Quirky, fluffy and facing a fight for survival. These are three phrases that describe the ancient murrelet, and unfortunately, the latter is becoming all the more pressing.
The murrelet migrates 8,000km from its wintering grounds off the coast of Japan to lays its eggs in Haida Gwaii, the clustered archipelago of 150 rocky islands off the coast of BC, a bizarre journey in that the murrelet goes east to west opposed to the usual north-south migration pattern of birds.
When they arrive in Canadian waters, chicks are laid on shore in underground burrows. Two days later, the fledgling murrelet chick scurries to the water in a midnight raid and swims out to meet their parents, who sing like sirens to guide their offspring to them.
The murrelet, whose chicks look like “these little fluffballs attached to a pair of big feet,” have a unique breeding method, in one of the most unique locations on earth, according to Vivian Pattison, a field biologist who has is working to preserve the murrelet.
Unfortunately, a plague all too common is has descended onto the islands, threatening the existence of the ancient murrelet: rats.
First thought to have been introduced to the islands by ships in WW2, a 1950 survey of one island had the ancient murrelet population at 200,000 breeding pairs. In 1988 when a survey was done again, there were only 20,000.
Rats eat the eggs, they eat the young and they attack and eat the adults as well. Since the murrelets, as with most seabirds in Haida Gwaii, have their nests in burrows underground; this means the rat is able to feast on the ancient murrelet, with devastating consequences.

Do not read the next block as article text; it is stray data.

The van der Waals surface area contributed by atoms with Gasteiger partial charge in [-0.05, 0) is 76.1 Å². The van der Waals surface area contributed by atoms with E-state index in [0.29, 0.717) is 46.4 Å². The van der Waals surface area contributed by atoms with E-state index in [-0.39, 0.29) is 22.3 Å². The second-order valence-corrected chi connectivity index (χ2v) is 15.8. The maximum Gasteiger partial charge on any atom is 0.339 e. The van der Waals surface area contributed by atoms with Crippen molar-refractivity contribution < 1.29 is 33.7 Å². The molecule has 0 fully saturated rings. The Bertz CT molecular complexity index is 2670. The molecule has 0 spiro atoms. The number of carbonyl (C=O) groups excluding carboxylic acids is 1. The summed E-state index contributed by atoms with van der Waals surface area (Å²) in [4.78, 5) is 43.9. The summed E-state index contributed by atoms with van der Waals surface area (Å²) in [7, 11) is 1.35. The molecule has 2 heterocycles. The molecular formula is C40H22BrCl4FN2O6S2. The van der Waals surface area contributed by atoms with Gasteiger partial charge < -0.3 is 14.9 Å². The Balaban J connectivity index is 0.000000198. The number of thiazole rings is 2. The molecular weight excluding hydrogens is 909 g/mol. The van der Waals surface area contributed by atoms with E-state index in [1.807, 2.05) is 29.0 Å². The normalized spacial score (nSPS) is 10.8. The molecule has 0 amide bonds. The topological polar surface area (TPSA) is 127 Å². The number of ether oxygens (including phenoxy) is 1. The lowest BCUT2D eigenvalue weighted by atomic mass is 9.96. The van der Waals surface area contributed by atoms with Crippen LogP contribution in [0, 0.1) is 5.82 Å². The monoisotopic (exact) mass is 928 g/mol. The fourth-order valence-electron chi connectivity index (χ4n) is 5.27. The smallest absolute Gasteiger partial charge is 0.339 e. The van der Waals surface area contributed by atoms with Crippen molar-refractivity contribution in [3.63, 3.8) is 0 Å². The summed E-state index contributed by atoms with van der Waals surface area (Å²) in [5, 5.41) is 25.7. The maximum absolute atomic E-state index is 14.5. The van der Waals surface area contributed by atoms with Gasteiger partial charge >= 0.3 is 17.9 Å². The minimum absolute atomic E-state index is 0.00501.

In response the Canadian Wildlife Service organized the first rat eradication ever attempted, using close to 4,000 poisoned bait stations, similar to a technique New Zealand used in their eradication process. The geography of the islands presents challenges to distributing the poison, so GPS assisted poison drops have also been tried.
The main difficulty, combined with the cost, is the fact the islands are so close together. If rats are eradicated on one island, rats can easily be transported or swim from another island to start a population. And that is bad news, as rats are notoriously efficient breeders.
“If you leave just one pregnant female behind, she can repopulate the whole colony. »– Chris Gill, program director of Coastal Conservation.
One breeding pair can produce 15,000 young in one year.
The ancient murrelet is facing a massive fight against the vermin horde to survive. More will need to be done if this unique bird is to be survived.
Update from July 2018: Rats Return
With conservation, as in life, all good things must come to an end. Unfortunately for the ancient murrelet, this happened all too swiftly; rats have returned to two islands on the Haida Gwaii archipelago, where they had been previously eradicated.
According to CBC, the rats were eradicated in September of 2013, and the islands remained rat-free until infrared sensors detected rats had been re-introduced in November 2017.
Gregg Howald, the North America regional director at Island Conservation, said that how the rat returned to the island is unknown.
“It’s not likely that rats swim over, because the rats were a different species than is present on the adjacent island. We’re doing genetic testing to determine where they came from,” he said.
“There are protected anchorages nearby, so it’s possible someone from the fishing community, or from the coast guard could have accidentally introduced the rats.”
Due to the vast amount of coastline in the area, narrowing down the source of the accidental introduction is difficult, said Howald.
“We’re looking at all the options. Shipping traffic could have come from the south, or from Alaska, it’s impossible to inspect all ships that are coming in, it’s a very remote spot,” he said.
However, Howald said the work Parks Canada is doing is having positive effects.
“The education program within Haida Gwaii is frankly, excellent. There is good engagement with the community, there is a high awareness and rat prevention kits and traps are provided.”
Feature image by Glen Miller, a photo contest submission.